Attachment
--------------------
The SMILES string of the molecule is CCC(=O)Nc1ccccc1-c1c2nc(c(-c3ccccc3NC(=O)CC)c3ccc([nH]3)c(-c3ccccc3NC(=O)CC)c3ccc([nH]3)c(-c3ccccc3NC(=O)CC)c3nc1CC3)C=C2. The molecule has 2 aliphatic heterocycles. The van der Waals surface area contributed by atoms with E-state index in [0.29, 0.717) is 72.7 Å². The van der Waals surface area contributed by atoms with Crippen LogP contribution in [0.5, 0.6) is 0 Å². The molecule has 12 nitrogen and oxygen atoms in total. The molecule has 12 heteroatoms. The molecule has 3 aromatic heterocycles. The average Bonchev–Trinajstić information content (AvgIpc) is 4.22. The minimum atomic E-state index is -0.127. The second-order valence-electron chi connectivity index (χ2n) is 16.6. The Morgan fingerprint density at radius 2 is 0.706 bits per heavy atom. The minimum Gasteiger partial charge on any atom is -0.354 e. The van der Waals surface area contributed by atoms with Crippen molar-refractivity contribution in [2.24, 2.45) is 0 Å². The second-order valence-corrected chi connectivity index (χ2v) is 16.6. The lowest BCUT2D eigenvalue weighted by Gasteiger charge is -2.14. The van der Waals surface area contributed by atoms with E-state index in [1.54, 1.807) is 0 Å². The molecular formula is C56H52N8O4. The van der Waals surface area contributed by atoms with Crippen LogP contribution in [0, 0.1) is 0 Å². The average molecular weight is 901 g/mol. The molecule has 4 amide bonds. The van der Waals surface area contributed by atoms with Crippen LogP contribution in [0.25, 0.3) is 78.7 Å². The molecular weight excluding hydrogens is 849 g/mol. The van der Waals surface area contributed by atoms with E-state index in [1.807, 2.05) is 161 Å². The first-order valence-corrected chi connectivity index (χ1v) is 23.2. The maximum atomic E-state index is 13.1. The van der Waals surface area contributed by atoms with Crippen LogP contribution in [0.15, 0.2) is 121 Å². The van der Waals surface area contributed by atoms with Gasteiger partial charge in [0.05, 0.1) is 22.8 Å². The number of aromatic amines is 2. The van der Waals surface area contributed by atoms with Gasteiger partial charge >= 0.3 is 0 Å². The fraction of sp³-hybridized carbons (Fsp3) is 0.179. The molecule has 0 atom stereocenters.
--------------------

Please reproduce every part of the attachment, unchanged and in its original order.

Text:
The SMILES string of the molecule is CCC(=O)Nc1ccccc1-c1c2nc(c(-c3ccccc3NC(=O)CC)c3ccc([nH]3)c(-c3ccccc3NC(=O)CC)c3ccc([nH]3)c(-c3ccccc3NC(=O)CC)c3nc1CC3)C=C2. The molecule has 2 aliphatic heterocycles. The van der Waals surface area contributed by atoms with E-state index in [0.29, 0.717) is 72.7 Å². The van der Waals surface area contributed by atoms with Crippen LogP contribution in [0.5, 0.6) is 0 Å². The molecule has 12 nitrogen and oxygen atoms in total. The molecule has 12 heteroatoms. The molecule has 3 aromatic heterocycles. The average Bonchev–Trinajstić information content (AvgIpc) is 4.22. The minimum atomic E-state index is -0.127. The second-order valence-electron chi connectivity index (χ2n) is 16.6. The Morgan fingerprint density at radius 2 is 0.706 bits per heavy atom. The minimum Gasteiger partial charge on any atom is -0.354 e. The van der Waals surface area contributed by atoms with Crippen molar-refractivity contribution in [2.24, 2.45) is 0 Å². The second-order valence-corrected chi connectivity index (χ2v) is 16.6. The lowest BCUT2D eigenvalue weighted by Gasteiger charge is -2.14. The van der Waals surface area contributed by atoms with E-state index in [1.54, 1.807) is 0 Å². The molecular formula is C56H52N8O4. The van der Waals surface area contributed by atoms with Crippen LogP contribution in [0, 0.1) is 0 Å². The average molecular weight is 901 g/mol. The molecule has 4 amide bonds. The van der Waals surface area contributed by atoms with Crippen LogP contribution in [0.25, 0.3) is 78.7 Å². The molecular weight excluding hydrogens is 849 g/mol. The van der Waals surface area contributed by atoms with E-state index in [1.807, 2.05) is 161 Å². The first-order valence-corrected chi connectivity index (χ1v) is 23.2. The maximum atomic E-state index is 13.1. The van der Waals surface area contributed by atoms with Crippen LogP contribution in [0.15, 0.2) is 121 Å². The van der Waals surface area contributed by atoms with Gasteiger partial charge in [0.05, 0.1) is 22.8 Å². The number of aromatic amines is 2. The van der Waals surface area contributed by atoms with Gasteiger partial charge >= 0.3 is 0 Å². The fraction of sp³-hybridized carbons (Fsp3) is 0.179. The molecule has 0 atom stereocenters.